Sebastian Ahmed of Delray Beach has been convicted for his alleged involvement in a fraud scheme that exploited vulnerable drug addicts for kickback arrangements that enabled him and his alleged co-conspirators to make millions.
Ahmed, 42, was convicted of conspiracy to commit health care fraud and wire fraud, conspiracy to commit money laundering, health care fraud, and money laundering. Attorney information wasn’t available.
According to the U.S. Attorney’s Office for the Southern District of Florida, Ahmed was the CEO, CFO, and president of Arnica Health and two drug abuse treatment centers: Medi MD and Jacob’s Well. He operated the three clinics from June 2016 to May 2019 and allegedly netted more than $2.8 million using illegal kickbacks during that period.
He is accused of engaging in illegal billing to private insurance plans, billing patients for medically unnecessary therapeutic services, and providing unlawful inducements consisting of free vapes, housing, airline travel, cash, and more from approximately 500 patients. Ahmed’s patients were mainly young adults in their 20s who were addicted to opioids and other drugs. Many of them were purportedly on their parents’ private insurance plans, on which they can legally stay until age 26 thanks to the Affordable Care Act.
Court records state that the patients were permitted to reside in co-ed housing where destructive sexual relationships—sometimes between patients and staff—formed. The patients resided in a series of sober homes maintained by Ahmed in Davie, Hollywood, Southwest Ranches, and Pompano. None of these homes were certified by the Department of Children and Families (DCF) as approved community housing for persons undergoing rehabilitation.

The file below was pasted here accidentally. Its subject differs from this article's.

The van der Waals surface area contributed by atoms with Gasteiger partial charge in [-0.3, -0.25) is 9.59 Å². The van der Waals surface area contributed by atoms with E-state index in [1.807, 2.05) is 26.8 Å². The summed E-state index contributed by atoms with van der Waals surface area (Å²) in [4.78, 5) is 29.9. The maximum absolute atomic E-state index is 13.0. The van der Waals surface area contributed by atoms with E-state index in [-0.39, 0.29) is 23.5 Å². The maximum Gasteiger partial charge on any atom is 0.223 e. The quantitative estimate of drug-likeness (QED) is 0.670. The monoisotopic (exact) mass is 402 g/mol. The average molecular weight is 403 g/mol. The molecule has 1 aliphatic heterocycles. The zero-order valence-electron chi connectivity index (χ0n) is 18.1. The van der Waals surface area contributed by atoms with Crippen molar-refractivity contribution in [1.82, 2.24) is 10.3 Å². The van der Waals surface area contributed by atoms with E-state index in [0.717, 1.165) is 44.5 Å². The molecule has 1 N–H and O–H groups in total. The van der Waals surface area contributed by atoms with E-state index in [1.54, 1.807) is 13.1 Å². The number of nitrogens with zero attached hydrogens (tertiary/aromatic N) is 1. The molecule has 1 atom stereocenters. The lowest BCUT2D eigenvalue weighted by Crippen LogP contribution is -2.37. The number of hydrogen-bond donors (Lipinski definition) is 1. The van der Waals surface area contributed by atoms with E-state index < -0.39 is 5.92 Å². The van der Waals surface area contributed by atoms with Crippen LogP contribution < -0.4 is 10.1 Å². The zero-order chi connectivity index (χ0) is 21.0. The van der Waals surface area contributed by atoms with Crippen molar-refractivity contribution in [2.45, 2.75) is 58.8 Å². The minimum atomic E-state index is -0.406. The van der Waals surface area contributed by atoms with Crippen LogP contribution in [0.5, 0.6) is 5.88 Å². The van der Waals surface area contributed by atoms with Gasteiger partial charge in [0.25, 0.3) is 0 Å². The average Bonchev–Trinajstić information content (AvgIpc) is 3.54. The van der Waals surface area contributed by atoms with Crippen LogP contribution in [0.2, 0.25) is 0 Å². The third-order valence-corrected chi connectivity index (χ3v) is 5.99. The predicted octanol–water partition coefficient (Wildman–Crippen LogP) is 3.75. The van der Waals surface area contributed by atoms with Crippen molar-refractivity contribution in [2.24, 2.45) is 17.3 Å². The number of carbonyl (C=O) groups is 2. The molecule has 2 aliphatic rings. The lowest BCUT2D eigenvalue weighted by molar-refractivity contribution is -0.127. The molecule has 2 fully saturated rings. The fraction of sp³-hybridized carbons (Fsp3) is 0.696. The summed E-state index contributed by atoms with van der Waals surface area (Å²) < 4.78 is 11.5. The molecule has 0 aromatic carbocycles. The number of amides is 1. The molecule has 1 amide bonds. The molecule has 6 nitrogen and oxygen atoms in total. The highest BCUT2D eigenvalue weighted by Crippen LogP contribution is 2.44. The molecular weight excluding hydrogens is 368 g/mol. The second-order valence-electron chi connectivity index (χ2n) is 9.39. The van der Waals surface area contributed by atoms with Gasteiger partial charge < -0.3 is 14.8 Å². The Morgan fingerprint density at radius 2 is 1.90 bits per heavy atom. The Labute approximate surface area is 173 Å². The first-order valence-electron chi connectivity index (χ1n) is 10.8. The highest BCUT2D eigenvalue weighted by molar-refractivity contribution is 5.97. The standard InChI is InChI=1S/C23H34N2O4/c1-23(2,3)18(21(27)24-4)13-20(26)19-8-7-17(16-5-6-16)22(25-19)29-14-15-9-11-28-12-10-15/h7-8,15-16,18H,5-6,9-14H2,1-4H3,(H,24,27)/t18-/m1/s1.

From June 2016 through May 2019, the government attributed approximately $38 million in fraudulent billing submitted by Ahmed’s clinics which resulted in the reimbursement of over $6 million in payments. At the time of writing, it was not clear how the investigation into the case took place, nor is it known how many of Ahmed’s patients came forward to talk to authorities about the alleged scheme.
The co-conspirators named in this case are Ahmed’s brother, Ali Ahmed, who worked as the COO and served as co-owner of the facilities; and Hector Alvarez and Mauren Morel, the clinical directors. At this time, it is not known if anyone else will be charged. It is likewise unclear if steps have been taken to care for Ahmed’s former patients.
Ahmed’s sentencing is scheduled for August 6. He faces a statutory maximum of 20 years for each count of health care fraud and wire fraud conspiracy, and money laundering conspiracy. He faces an additional maximum statutory sentence of 10 years for each count of health care fraud and money laundering.
Health care fraud is one of the most prosecuted crimes in Florida. Anyone being investigated of health care fraud in Florida should immediately contact an experienced attorney who can review the case and propose the best course of action.
South Florida Health Care Fraud Attorney